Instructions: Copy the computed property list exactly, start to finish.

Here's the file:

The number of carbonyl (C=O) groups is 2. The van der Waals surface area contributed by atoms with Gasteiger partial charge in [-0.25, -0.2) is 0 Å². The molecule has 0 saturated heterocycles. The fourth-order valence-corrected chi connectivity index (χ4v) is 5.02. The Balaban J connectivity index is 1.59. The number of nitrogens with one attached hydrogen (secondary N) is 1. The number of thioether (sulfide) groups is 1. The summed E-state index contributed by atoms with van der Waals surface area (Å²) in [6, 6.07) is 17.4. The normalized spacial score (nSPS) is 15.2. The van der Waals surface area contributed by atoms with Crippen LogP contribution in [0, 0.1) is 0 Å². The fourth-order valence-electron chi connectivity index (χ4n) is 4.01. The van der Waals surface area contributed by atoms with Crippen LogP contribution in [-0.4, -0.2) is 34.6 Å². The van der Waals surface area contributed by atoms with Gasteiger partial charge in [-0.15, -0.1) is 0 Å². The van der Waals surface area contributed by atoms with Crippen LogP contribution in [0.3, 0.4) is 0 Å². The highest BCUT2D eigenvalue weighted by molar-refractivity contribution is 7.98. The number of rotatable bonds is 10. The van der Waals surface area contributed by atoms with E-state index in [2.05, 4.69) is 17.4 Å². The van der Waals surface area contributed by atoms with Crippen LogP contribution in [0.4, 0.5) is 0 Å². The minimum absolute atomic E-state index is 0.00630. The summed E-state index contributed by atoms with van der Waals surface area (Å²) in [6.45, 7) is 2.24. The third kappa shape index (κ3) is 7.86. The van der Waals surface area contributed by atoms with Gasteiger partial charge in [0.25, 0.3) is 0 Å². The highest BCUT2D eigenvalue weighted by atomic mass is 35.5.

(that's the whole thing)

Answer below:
The number of carbonyl (C=O) groups is 2. The van der Waals surface area contributed by atoms with Gasteiger partial charge in [-0.25, -0.2) is 0 Å². The molecule has 0 saturated heterocycles. The fourth-order valence-corrected chi connectivity index (χ4v) is 5.02. The Balaban J connectivity index is 1.59. The number of nitrogens with one attached hydrogen (secondary N) is 1. The number of thioether (sulfide) groups is 1. The summed E-state index contributed by atoms with van der Waals surface area (Å²) in [6, 6.07) is 17.4. The normalized spacial score (nSPS) is 15.2. The van der Waals surface area contributed by atoms with Crippen LogP contribution in [0, 0.1) is 0 Å². The fourth-order valence-electron chi connectivity index (χ4n) is 4.01. The van der Waals surface area contributed by atoms with Crippen LogP contribution in [-0.4, -0.2) is 34.6 Å². The van der Waals surface area contributed by atoms with Gasteiger partial charge in [-0.15, -0.1) is 0 Å². The van der Waals surface area contributed by atoms with Crippen LogP contribution in [0.3, 0.4) is 0 Å². The highest BCUT2D eigenvalue weighted by molar-refractivity contribution is 7.98. The number of rotatable bonds is 10. The van der Waals surface area contributed by atoms with E-state index in [2.05, 4.69) is 17.4 Å². The van der Waals surface area contributed by atoms with Crippen LogP contribution in [0.4, 0.5) is 0 Å². The minimum absolute atomic E-state index is 0.00630. The summed E-state index contributed by atoms with van der Waals surface area (Å²) in [6.45, 7) is 2.24. The third kappa shape index (κ3) is 7.86. The van der Waals surface area contributed by atoms with Gasteiger partial charge in [0.25, 0.3) is 0 Å². The highest BCUT2D eigenvalue weighted by atomic mass is 35.5.